After Washington, D.C.'s minimum wage rose to $10.50 an hour in July 2015, growth in restaurant jobs failed to keep up with the quick pace of growth it carried during the economic recovery.

As pointed out by Mark Perry, a scholar at the conservative American Enterprise Institute, D.C.'s restaurant sector lost more jobs from January 2016 through July than in any other six-month period since the 2001 recession.

The minimum wage may not be the sole factor, but it's telling that restaurant jobs in Washington's suburbs continued to grow.

Perry writes, "DC restaurant jobs fell by 1,400 jobs (and by 2.7%) in the first six months of 2016 between January and July — that's the largest loss of District food jobs during a 6-month period in 15 years." [Emphasis in original]

In July 2014, the city's minimum wage rose to $9.50 an hour, up from $8.25.

The minimum wage rose again in July 2016 to $11.50 an hour. In June, Mayor Bowser signed a law that will continue to increase the minimum wage every year by about $0.70 until it hits $15 an hour in 2020. After that, annual increases will be tied to inflation.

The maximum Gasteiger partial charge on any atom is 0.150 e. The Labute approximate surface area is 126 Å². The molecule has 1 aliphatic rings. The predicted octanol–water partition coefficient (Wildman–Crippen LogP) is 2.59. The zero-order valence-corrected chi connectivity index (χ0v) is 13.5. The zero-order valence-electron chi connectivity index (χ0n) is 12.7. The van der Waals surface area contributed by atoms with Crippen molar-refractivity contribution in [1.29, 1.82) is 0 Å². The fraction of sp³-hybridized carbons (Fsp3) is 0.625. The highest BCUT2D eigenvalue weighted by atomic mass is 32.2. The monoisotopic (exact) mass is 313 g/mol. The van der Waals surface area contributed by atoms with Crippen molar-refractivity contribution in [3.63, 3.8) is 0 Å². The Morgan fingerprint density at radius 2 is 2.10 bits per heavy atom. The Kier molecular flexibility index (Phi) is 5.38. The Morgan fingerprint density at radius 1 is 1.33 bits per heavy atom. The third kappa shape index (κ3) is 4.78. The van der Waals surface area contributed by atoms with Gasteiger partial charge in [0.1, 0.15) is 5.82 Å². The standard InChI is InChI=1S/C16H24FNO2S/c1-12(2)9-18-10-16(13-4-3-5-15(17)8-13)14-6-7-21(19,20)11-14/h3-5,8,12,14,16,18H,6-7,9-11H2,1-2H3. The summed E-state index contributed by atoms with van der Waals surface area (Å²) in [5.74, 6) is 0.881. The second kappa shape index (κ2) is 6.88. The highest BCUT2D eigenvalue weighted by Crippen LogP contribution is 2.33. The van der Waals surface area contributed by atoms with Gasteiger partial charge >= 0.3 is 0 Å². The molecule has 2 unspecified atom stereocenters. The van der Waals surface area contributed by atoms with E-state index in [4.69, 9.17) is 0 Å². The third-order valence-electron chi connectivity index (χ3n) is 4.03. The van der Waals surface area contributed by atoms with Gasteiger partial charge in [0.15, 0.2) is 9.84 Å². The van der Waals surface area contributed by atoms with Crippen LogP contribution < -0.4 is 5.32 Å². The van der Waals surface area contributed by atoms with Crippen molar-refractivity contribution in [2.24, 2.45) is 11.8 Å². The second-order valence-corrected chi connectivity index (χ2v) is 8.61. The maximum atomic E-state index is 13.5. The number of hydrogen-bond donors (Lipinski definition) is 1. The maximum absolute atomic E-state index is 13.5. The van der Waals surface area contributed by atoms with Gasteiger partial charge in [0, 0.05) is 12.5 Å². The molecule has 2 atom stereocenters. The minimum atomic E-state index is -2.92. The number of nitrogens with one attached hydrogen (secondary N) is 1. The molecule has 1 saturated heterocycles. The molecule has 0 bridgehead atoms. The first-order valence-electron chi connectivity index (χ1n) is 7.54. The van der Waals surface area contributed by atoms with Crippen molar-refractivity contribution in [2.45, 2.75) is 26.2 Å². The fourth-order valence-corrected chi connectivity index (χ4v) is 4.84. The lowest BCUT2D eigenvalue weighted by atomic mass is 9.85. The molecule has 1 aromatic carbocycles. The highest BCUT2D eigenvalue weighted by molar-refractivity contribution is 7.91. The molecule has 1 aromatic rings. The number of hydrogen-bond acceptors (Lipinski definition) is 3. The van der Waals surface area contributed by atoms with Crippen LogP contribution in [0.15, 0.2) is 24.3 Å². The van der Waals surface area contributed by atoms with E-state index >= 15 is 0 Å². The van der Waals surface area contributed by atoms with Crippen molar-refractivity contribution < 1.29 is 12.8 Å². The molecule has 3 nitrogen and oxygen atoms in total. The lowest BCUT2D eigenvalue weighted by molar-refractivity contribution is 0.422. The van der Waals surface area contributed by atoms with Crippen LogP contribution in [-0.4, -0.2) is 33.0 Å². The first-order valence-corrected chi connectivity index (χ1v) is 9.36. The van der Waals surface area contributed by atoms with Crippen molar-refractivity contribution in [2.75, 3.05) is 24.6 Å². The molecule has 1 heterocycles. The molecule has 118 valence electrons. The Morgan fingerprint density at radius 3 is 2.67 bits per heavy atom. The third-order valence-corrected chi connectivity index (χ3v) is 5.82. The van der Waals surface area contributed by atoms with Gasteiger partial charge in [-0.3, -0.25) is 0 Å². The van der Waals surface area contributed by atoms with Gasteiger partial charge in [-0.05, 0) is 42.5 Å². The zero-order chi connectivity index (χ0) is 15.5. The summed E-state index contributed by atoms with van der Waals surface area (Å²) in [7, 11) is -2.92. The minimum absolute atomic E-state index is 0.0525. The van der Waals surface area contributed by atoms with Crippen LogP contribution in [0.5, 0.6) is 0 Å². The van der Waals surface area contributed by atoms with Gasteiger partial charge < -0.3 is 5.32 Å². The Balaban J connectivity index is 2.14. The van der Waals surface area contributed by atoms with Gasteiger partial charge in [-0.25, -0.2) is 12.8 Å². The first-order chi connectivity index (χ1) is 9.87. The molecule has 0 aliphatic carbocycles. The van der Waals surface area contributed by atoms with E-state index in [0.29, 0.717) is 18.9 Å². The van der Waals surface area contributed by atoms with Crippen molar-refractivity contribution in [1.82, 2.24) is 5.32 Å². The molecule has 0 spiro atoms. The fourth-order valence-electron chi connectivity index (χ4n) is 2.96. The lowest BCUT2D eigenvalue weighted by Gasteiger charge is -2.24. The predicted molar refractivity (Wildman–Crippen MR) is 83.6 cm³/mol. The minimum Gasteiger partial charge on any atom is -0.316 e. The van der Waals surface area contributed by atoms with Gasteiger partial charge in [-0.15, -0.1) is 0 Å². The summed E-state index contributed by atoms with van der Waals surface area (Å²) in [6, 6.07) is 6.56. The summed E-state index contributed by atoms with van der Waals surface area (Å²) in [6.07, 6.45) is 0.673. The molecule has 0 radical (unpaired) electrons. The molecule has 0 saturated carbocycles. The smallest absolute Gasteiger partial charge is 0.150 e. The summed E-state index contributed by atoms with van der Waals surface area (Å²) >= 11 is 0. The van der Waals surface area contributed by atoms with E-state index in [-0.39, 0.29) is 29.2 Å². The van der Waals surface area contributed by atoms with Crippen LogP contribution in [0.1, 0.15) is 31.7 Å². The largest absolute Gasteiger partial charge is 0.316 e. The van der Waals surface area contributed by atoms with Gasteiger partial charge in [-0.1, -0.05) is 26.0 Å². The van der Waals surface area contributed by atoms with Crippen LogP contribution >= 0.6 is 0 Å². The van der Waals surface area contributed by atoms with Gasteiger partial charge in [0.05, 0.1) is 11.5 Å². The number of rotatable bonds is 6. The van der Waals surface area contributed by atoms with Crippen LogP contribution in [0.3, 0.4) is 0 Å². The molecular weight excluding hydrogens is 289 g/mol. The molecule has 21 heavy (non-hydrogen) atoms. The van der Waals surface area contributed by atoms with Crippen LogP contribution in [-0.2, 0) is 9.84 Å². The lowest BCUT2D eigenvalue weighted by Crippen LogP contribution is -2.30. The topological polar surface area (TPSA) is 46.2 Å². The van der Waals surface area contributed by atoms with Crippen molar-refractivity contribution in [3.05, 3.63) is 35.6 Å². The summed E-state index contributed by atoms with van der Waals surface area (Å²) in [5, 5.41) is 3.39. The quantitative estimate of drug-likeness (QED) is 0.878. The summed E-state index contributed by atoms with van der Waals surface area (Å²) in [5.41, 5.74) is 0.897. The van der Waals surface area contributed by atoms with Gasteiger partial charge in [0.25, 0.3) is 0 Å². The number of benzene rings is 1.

The tipped minimum wage will rise from $2.77 to $5 an hour by 2020 and then increase with inflation.

"If the DC restaurant industry can't easily absorb an $11.50 an hour minimum wage without experiencing the greatest job losses over the last six-months than in any comparable period in 15 years," Perry says, "just imagine the troubles adjusting to further labor cost increases of more than 30% (and $3.50 an hour) for minimum wage workers in the coming years to the full $15 an hour."

Jason Russell is a commentary writer for the Washington Examiner.